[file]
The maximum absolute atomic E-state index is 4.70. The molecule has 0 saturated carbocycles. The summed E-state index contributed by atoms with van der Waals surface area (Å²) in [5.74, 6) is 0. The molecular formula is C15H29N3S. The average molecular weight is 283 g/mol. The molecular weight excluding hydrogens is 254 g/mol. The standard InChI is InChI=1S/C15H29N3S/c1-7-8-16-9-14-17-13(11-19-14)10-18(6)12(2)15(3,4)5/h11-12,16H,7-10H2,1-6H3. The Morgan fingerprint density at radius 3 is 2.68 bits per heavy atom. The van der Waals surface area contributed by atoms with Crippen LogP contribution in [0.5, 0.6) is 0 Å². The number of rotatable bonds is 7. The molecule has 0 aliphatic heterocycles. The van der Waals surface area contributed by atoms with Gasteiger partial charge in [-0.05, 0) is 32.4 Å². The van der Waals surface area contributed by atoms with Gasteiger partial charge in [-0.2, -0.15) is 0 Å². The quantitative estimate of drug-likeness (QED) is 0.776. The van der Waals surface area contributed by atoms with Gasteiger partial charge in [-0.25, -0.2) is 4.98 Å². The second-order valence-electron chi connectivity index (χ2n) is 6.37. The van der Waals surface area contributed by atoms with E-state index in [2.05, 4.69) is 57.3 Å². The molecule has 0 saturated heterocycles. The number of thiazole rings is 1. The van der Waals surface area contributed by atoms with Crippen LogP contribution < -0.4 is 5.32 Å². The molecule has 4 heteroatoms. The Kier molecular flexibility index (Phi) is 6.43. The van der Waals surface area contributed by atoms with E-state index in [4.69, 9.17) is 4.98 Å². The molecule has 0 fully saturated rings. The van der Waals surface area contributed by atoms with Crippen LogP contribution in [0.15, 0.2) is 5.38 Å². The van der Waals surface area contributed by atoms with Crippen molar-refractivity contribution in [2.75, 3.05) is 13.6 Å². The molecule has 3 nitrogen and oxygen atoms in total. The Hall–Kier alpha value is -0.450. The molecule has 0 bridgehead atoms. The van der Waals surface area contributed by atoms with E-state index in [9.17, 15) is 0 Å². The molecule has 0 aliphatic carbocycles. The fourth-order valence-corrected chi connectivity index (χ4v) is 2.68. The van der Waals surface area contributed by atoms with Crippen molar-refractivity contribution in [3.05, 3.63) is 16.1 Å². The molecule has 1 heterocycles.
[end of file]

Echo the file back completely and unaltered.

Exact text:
The maximum absolute atomic E-state index is 4.70. The molecule has 0 saturated carbocycles. The summed E-state index contributed by atoms with van der Waals surface area (Å²) in [5.74, 6) is 0. The molecular formula is C15H29N3S. The average molecular weight is 283 g/mol. The molecular weight excluding hydrogens is 254 g/mol. The standard InChI is InChI=1S/C15H29N3S/c1-7-8-16-9-14-17-13(11-19-14)10-18(6)12(2)15(3,4)5/h11-12,16H,7-10H2,1-6H3. The Morgan fingerprint density at radius 3 is 2.68 bits per heavy atom. The van der Waals surface area contributed by atoms with Crippen LogP contribution in [0.5, 0.6) is 0 Å². The number of rotatable bonds is 7. The molecule has 0 aliphatic heterocycles. The van der Waals surface area contributed by atoms with Gasteiger partial charge in [-0.05, 0) is 32.4 Å². The van der Waals surface area contributed by atoms with Gasteiger partial charge in [-0.2, -0.15) is 0 Å². The quantitative estimate of drug-likeness (QED) is 0.776. The van der Waals surface area contributed by atoms with Gasteiger partial charge in [-0.25, -0.2) is 4.98 Å². The second-order valence-electron chi connectivity index (χ2n) is 6.37. The van der Waals surface area contributed by atoms with E-state index in [2.05, 4.69) is 57.3 Å². The molecule has 0 saturated heterocycles. The number of thiazole rings is 1. The van der Waals surface area contributed by atoms with Crippen LogP contribution < -0.4 is 5.32 Å². The molecule has 4 heteroatoms. The Kier molecular flexibility index (Phi) is 6.43. The van der Waals surface area contributed by atoms with E-state index in [4.69, 9.17) is 4.98 Å². The molecule has 0 fully saturated rings. The van der Waals surface area contributed by atoms with Crippen LogP contribution in [0.15, 0.2) is 5.38 Å². The van der Waals surface area contributed by atoms with Crippen molar-refractivity contribution in [2.75, 3.05) is 13.6 Å². The molecule has 3 nitrogen and oxygen atoms in total. The Hall–Kier alpha value is -0.450. The molecule has 0 bridgehead atoms. The van der Waals surface area contributed by atoms with E-state index in [9.17, 15) is 0 Å². The molecule has 0 aliphatic carbocycles. The fourth-order valence-corrected chi connectivity index (χ4v) is 2.68. The van der Waals surface area contributed by atoms with Crippen molar-refractivity contribution in [3.05, 3.63) is 16.1 Å². The molecule has 1 heterocycles.